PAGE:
First-time job­seek­ers beware

Un­scrupu­lous ‘ re­cruit­ment agen­cies’ prey on thou­sands of peo­ple who have fin­ished their stud­ies and are search­ing for a job

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Many ma­tric­u­lants and univer­sity grad­u­ates are now look­ing for a job. Armed with en­thu­si­asm and their new qual­i­fi­ca­tions, many of them will be ap­proach­ing re­cruit­ment and staffing or­gan­i­sa­tions to help them find em­ploy­ment in South Africa’s strained job mar­ket. How­ever, the Fed­er­a­tion of African Pro­fes­sional Staffing Or­gan­i­sa­tions (Apso) warns that not all staffing agen­cies are as le­git­i­mate as they may seem.

While most re­cruit­ment agen­cies have the can­di­date’s best in­ter­est at heart, there are those that prey on peo­ple who are un­fa­mil­iar with the re­cruit­ment process and who may be des­per­ate for a job. This places first-time job­seek­ers at risk of be­ing scammed.

To help job­seek­ers se­lect a cred­i­ble re­cruit­ment com­pany, here is some ad­vice:

Jobs won’t just land in your lap

When look­ing for can­di­dates, re­cruiters will ei­ther post the va­can­cies on their web­site or on an on­line job por­tal. The po­si­tion may also ap­pear on the em­ploy­ing com­pany’s web­site.

You will not re­ceive a job of­fer out of the blue from a re­cruiter un­less your CV is on their data­base and you have been in­ter­viewed be­fore­hand – ei­ther in per­son or tele­phon­i­cally.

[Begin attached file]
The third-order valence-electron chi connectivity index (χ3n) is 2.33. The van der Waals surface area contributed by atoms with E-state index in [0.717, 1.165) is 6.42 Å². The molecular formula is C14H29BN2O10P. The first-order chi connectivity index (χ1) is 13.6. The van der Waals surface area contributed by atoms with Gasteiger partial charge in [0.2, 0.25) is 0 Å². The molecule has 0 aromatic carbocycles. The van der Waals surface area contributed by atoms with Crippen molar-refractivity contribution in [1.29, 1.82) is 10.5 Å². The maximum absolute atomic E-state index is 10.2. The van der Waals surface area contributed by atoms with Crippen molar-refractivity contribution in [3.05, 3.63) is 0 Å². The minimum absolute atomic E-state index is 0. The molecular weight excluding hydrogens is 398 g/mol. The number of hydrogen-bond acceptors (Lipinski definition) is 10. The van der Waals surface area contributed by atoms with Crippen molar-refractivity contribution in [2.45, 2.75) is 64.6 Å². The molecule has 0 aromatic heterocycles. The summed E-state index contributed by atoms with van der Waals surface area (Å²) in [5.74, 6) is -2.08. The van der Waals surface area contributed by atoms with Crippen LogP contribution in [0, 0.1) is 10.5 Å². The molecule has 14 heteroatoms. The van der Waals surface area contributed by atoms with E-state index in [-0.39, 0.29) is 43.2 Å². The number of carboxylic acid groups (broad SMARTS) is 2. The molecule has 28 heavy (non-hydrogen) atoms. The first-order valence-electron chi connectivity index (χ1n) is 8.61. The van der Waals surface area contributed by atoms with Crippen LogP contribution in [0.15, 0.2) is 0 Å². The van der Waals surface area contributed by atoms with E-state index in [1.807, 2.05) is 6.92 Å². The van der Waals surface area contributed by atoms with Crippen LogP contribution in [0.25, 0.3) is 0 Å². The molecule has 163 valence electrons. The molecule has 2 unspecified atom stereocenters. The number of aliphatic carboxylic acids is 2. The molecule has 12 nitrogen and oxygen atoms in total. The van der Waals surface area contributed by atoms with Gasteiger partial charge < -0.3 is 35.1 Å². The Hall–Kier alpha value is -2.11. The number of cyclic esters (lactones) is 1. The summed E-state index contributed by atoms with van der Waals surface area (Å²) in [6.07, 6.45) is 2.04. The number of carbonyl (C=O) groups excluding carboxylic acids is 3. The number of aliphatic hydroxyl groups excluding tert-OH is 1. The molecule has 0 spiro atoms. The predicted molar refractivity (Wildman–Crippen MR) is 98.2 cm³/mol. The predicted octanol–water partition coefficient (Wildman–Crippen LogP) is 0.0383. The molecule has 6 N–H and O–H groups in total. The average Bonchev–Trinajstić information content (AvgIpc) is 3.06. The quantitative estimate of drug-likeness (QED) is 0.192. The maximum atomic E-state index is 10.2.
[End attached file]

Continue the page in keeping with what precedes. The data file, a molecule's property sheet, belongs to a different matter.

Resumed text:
Ver­ify that the re­cruit­ment agency ex­ists

You can do this by check­ing for an of­fi­cial web­site. If it does not have one, or it does not have con­tact de­tails, then you should be cau­tious.

If it does have a web­site, check if the web­site is real by ex­am­in­ing the URL.

Scam­mers of­ten use fake URLs to pose as well-recog­nised com­pa­nies. On bo­gus web­sites, the URL may con­tain num­bers or mis­spelt words. You should also es­tab­lish in what coun­try the web­site is based or hosted in.

In ad­di­tion to look­ing at the com­pany’s web­site, you should do on­line and off­line re­search about the or­gan­i­sa­tion. For in­stance, you could check to see if the com­pany’s phone num­ber is listed in the Yel­low Pages and as­sess whether the com­pany is au­tho­rised to trade in South Africa by check­ing the VAT num­ber. Avoid agen­cies or com­pa­nies that use free email ac­counts “Re­cruit­ment agen­cies” that cor­re­spond us­ing free ac­counts such as Ya­hoo, Hot­mail or Gmail are likely to be scam­mers. Gen­uine job-re­lated emails will be sent from cor­po­rate email ac­counts. Do not pay them any money You should never have to pay a rep­utable re­cruit­ment agency so that you can be listed on their data­base, to se­cure a job or for any other rea­son.

You should also be aware of re­cruiters who of­fer to train you for the job in ex­change for money.

The law for­bids em­ploy­ment agen­cies from charg­ing can­di­dates to se­cure em­ploy­ment.

Ser­vices pro­vided by le­git­i­mate agen­cies are free of change for job­seek­ers – they make their money by charg­ing a ser­vice fee to client or­gan­i­sa­tions for sourc­ing and man­ag­ing their work­force, never the job­seeker.